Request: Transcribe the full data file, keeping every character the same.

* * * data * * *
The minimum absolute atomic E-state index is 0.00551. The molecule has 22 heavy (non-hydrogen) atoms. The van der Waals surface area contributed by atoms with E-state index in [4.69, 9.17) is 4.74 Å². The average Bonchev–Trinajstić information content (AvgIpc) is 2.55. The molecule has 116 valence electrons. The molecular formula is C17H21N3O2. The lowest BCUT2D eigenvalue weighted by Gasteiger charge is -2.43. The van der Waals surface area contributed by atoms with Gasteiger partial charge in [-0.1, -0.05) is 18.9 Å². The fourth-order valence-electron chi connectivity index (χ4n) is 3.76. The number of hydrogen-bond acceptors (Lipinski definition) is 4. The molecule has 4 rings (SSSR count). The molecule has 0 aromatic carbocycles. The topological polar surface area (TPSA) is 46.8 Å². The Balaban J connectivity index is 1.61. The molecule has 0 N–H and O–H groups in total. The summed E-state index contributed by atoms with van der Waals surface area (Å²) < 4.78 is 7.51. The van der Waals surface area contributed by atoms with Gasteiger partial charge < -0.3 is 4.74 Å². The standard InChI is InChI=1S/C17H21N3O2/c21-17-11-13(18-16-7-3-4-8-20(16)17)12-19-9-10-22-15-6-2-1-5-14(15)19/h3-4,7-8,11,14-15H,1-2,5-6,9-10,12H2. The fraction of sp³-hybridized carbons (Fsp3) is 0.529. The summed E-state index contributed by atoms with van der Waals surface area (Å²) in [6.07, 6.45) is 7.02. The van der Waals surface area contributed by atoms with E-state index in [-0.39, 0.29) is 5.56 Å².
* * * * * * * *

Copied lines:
The minimum absolute atomic E-state index is 0.00551. The molecule has 22 heavy (non-hydrogen) atoms. The van der Waals surface area contributed by atoms with E-state index in [4.69, 9.17) is 4.74 Å². The average Bonchev–Trinajstić information content (AvgIpc) is 2.55. The molecule has 116 valence electrons. The molecular formula is C17H21N3O2. The lowest BCUT2D eigenvalue weighted by Gasteiger charge is -2.43. The van der Waals surface area contributed by atoms with Gasteiger partial charge in [-0.1, -0.05) is 18.9 Å². The fourth-order valence-electron chi connectivity index (χ4n) is 3.76. The number of hydrogen-bond acceptors (Lipinski definition) is 4. The molecule has 4 rings (SSSR count). The molecule has 0 aromatic carbocycles. The topological polar surface area (TPSA) is 46.8 Å². The Balaban J connectivity index is 1.61. The molecule has 0 N–H and O–H groups in total. The summed E-state index contributed by atoms with van der Waals surface area (Å²) < 4.78 is 7.51. The van der Waals surface area contributed by atoms with Gasteiger partial charge < -0.3 is 4.74 Å². The standard InChI is InChI=1S/C17H21N3O2/c21-17-11-13(18-16-7-3-4-8-20(16)17)12-19-9-10-22-15-6-2-1-5-14(15)19/h3-4,7-8,11,14-15H,1-2,5-6,9-10,12H2. The fraction of sp³-hybridized carbons (Fsp3) is 0.529. The summed E-state index contributed by atoms with van der Waals surface area (Å²) in [6.07, 6.45) is 7.02. The van der Waals surface area contributed by atoms with E-state index in [-0.39, 0.29) is 5.56 Å².